To overcome previous limitations in assessing nematode diversity, the efficiency of next-generation sequencing (NGS) technologies has been demonstrated. Porazinska et al. [7,8] sequenced a fragment of the ribosomal small subunit (SSU) and found that both qualitative and quantitative sequence data were consistent and reproducible using a nematode mock community. Studies of soil nematode communities by Morise et al. [9], Darby et al. [10] and Porazinska et al. [11], however, relied on enrichment of nematodes by sucrose flotation or by the Baermann funnel method to avoid amplification of DNA from other taxa that are abundant in soil such as fungi or plantae. This enrichment step is laborious and may be biased towards particular genera or developmental stages of nematodes.

We are using NGS to study soil communities and their effect on plant health and we are interested in different taxa such as fungi, oomycetes, bacteria and nematodes. In order to reduce biases and work load, primers that could selectively amplify different groups of organisms directly from one total soil DNA extraction would be desirable. Therefore, the aim of this study was to optimize a sequencing strategy that would allow us to study nematode diversity without the need for a nematode enrichment step. We tested the developed amplification strategy using total DNA from a number of agricultural soils as template.

Results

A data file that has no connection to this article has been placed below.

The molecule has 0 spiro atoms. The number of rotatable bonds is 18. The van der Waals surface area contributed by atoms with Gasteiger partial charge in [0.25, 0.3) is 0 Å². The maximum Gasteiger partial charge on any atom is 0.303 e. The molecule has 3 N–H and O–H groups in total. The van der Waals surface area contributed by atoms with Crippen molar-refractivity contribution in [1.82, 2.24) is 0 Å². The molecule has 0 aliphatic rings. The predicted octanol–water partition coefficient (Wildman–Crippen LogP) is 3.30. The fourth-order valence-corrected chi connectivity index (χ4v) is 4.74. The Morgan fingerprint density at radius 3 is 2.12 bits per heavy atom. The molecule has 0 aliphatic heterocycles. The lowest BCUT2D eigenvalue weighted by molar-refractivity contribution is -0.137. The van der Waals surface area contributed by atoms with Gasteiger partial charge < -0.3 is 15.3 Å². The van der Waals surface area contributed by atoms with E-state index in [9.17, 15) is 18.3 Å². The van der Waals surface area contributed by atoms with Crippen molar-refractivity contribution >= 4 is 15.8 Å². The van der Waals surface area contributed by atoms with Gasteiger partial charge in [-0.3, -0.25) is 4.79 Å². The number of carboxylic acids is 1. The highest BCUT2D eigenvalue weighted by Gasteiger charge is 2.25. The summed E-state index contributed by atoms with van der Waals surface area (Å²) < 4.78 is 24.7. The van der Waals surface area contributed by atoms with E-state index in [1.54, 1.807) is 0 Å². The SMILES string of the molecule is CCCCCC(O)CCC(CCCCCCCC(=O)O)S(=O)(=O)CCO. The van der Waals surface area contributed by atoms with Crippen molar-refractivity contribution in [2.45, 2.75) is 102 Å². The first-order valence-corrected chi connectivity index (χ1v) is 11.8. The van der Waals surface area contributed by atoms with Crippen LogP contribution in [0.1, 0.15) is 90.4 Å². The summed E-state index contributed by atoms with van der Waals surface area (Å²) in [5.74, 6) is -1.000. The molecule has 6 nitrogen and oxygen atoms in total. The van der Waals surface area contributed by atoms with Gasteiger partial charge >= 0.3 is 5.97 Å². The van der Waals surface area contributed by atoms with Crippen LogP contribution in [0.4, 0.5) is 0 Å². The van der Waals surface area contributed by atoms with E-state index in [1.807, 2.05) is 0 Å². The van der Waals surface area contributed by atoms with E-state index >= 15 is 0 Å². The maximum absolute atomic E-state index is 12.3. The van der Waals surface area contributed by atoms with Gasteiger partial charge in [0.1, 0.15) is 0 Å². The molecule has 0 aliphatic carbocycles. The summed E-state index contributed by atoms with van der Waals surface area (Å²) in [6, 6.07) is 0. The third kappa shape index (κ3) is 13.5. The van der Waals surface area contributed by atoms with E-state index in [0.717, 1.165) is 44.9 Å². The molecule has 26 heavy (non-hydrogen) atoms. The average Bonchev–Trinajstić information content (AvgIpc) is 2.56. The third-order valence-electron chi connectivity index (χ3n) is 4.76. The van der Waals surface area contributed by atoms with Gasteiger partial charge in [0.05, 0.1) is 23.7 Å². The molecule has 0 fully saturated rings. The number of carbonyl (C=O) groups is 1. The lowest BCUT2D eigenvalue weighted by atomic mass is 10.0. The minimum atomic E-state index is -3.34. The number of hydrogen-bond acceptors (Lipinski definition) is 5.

An in silico analysis indicated that PCR amplification of DNA extracted from soil using the primers NF1 and 18Sr2b would potentially amplify not only nematodes but also other metazoans, plantae and fungi, although the primers have been used previously in several metagenetic studies of nematode communities [7,8,11]. In an initial experiment, we confirmed this by using these primers to amplify total DNA extracted from soil, without any steps to enrich for nematodes. Sequencing this amplicon resulted in only 3% sequences of nematode origin whereas the remaining sequences belonged to fungi, plants, rhizaria and metazoans (other than nematodes) (Additional file 1: Table S1 and unpublished observations). To obtain a higher proportion of nematode sequences without the need for nematode enrichment, we designed a forward primer aimed at being specific for nematode DNA amplification and used this in a semi-nested amplification strategy with NF1 and 18Sr2b. This strategy was tested using total DNA extracted from 22 agricultural soils from different areas of Denmark to evaluate the consistency of the amplification protocol. In total, 136,441 quality-filtered sequences were obtained and these could be clustered into 541 OTUs at 99% similarity. Of the total number of sequences, 64.4% were classified as belonging to Nematoda. The remaining sequences were dominated by Tardigrada (12.1%), Annelida (10.9%), Arthropoda (mainly Collembola and Arachnida) (3.3%) and Rotifera (3.1%) and only very few sequences that could be classified as belonging to plantae (0.1%) or fungi (0.6%) (Figure 1a). The remaining 4.1% were unclassified (Additional file 2: Table S2). In individual soils, between 30 and 97% of sequences were of nematode origin (Figure 1b). In the few soils with a relatively high amount of sequences belonging to other taxa such as Tardigrada or Annelida, these were usually dominated by one group (Additional file 2: Table S2).